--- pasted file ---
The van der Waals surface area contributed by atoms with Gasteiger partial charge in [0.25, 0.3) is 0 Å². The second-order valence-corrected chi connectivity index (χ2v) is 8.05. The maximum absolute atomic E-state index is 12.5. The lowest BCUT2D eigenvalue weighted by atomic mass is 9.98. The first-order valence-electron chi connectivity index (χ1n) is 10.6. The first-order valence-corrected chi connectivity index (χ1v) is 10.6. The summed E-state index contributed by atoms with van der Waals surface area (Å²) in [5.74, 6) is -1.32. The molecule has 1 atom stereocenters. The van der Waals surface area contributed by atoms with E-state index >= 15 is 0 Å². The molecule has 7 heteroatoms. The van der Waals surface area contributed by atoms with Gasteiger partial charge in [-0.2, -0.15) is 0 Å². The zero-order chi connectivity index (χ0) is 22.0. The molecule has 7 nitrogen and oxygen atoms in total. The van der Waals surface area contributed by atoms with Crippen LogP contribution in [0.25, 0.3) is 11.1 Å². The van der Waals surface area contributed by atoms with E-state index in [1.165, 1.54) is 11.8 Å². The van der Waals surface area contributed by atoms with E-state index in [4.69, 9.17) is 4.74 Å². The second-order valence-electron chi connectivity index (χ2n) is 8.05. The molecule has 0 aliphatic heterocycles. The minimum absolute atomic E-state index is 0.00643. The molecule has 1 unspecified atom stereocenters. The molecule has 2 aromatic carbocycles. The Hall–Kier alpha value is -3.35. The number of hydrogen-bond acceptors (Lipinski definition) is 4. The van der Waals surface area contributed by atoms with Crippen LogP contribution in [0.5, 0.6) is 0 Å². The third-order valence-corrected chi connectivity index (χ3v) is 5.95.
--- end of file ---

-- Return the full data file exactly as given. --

The van der Waals surface area contributed by atoms with Gasteiger partial charge in [0.25, 0.3) is 0 Å². The second-order valence-corrected chi connectivity index (χ2v) is 8.05. The maximum absolute atomic E-state index is 12.5. The lowest BCUT2D eigenvalue weighted by atomic mass is 9.98. The first-order valence-electron chi connectivity index (χ1n) is 10.6. The first-order valence-corrected chi connectivity index (χ1v) is 10.6. The summed E-state index contributed by atoms with van der Waals surface area (Å²) in [5.74, 6) is -1.32. The molecule has 1 atom stereocenters. The van der Waals surface area contributed by atoms with E-state index >= 15 is 0 Å². The molecule has 7 heteroatoms. The van der Waals surface area contributed by atoms with Gasteiger partial charge in [-0.2, -0.15) is 0 Å². The zero-order chi connectivity index (χ0) is 22.0. The molecule has 7 nitrogen and oxygen atoms in total. The van der Waals surface area contributed by atoms with Crippen LogP contribution in [0.25, 0.3) is 11.1 Å². The van der Waals surface area contributed by atoms with E-state index in [1.165, 1.54) is 11.8 Å². The van der Waals surface area contributed by atoms with E-state index in [4.69, 9.17) is 4.74 Å². The second-order valence-electron chi connectivity index (χ2n) is 8.05. The molecule has 0 aliphatic heterocycles. The minimum absolute atomic E-state index is 0.00643. The molecule has 1 unspecified atom stereocenters. The molecule has 2 aromatic carbocycles. The Hall–Kier alpha value is -3.35. The number of hydrogen-bond acceptors (Lipinski definition) is 4. The van der Waals surface area contributed by atoms with Crippen LogP contribution in [0.5, 0.6) is 0 Å². The third-order valence-corrected chi connectivity index (χ3v) is 5.95.